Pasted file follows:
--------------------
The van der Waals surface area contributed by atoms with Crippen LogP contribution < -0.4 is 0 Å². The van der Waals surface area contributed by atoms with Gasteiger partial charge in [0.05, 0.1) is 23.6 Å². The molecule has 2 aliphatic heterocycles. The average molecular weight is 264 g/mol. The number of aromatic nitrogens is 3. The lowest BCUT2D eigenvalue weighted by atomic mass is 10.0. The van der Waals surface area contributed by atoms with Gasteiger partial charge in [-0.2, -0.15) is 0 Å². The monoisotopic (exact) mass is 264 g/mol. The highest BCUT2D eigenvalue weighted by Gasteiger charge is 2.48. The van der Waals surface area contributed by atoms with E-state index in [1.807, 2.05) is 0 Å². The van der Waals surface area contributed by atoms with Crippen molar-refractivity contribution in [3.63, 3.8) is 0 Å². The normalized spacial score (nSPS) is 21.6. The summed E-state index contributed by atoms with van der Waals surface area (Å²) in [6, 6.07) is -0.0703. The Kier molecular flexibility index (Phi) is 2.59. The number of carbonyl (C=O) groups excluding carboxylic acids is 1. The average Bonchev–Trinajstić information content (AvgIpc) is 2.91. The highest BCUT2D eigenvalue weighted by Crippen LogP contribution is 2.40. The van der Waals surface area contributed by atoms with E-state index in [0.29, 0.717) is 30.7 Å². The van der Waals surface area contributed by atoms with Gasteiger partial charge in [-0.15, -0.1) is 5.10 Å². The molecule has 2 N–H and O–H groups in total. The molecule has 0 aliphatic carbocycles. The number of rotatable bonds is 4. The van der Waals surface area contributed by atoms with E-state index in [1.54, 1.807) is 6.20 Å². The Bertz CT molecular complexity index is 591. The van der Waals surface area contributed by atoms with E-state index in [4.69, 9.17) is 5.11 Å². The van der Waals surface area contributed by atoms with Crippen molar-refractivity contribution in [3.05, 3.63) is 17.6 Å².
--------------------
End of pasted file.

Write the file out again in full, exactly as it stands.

The van der Waals surface area contributed by atoms with Crippen LogP contribution < -0.4 is 0 Å². The van der Waals surface area contributed by atoms with Gasteiger partial charge in [0.05, 0.1) is 23.6 Å². The molecule has 2 aliphatic heterocycles. The average molecular weight is 264 g/mol. The number of aromatic nitrogens is 3. The lowest BCUT2D eigenvalue weighted by atomic mass is 10.0. The van der Waals surface area contributed by atoms with Gasteiger partial charge in [-0.2, -0.15) is 0 Å². The monoisotopic (exact) mass is 264 g/mol. The highest BCUT2D eigenvalue weighted by Gasteiger charge is 2.48. The van der Waals surface area contributed by atoms with E-state index in [1.807, 2.05) is 0 Å². The van der Waals surface area contributed by atoms with Crippen molar-refractivity contribution in [3.63, 3.8) is 0 Å². The normalized spacial score (nSPS) is 21.6. The summed E-state index contributed by atoms with van der Waals surface area (Å²) in [6, 6.07) is -0.0703. The Kier molecular flexibility index (Phi) is 2.59. The number of carbonyl (C=O) groups excluding carboxylic acids is 1. The average Bonchev–Trinajstić information content (AvgIpc) is 2.91. The highest BCUT2D eigenvalue weighted by Crippen LogP contribution is 2.40. The van der Waals surface area contributed by atoms with E-state index in [0.29, 0.717) is 30.7 Å². The van der Waals surface area contributed by atoms with Gasteiger partial charge in [-0.15, -0.1) is 5.10 Å². The molecule has 2 N–H and O–H groups in total. The molecule has 0 aliphatic carbocycles. The number of rotatable bonds is 4. The van der Waals surface area contributed by atoms with E-state index in [1.54, 1.807) is 6.20 Å². The Bertz CT molecular complexity index is 591. The van der Waals surface area contributed by atoms with E-state index in [4.69, 9.17) is 5.11 Å². The van der Waals surface area contributed by atoms with Crippen molar-refractivity contribution in [3.05, 3.63) is 17.6 Å².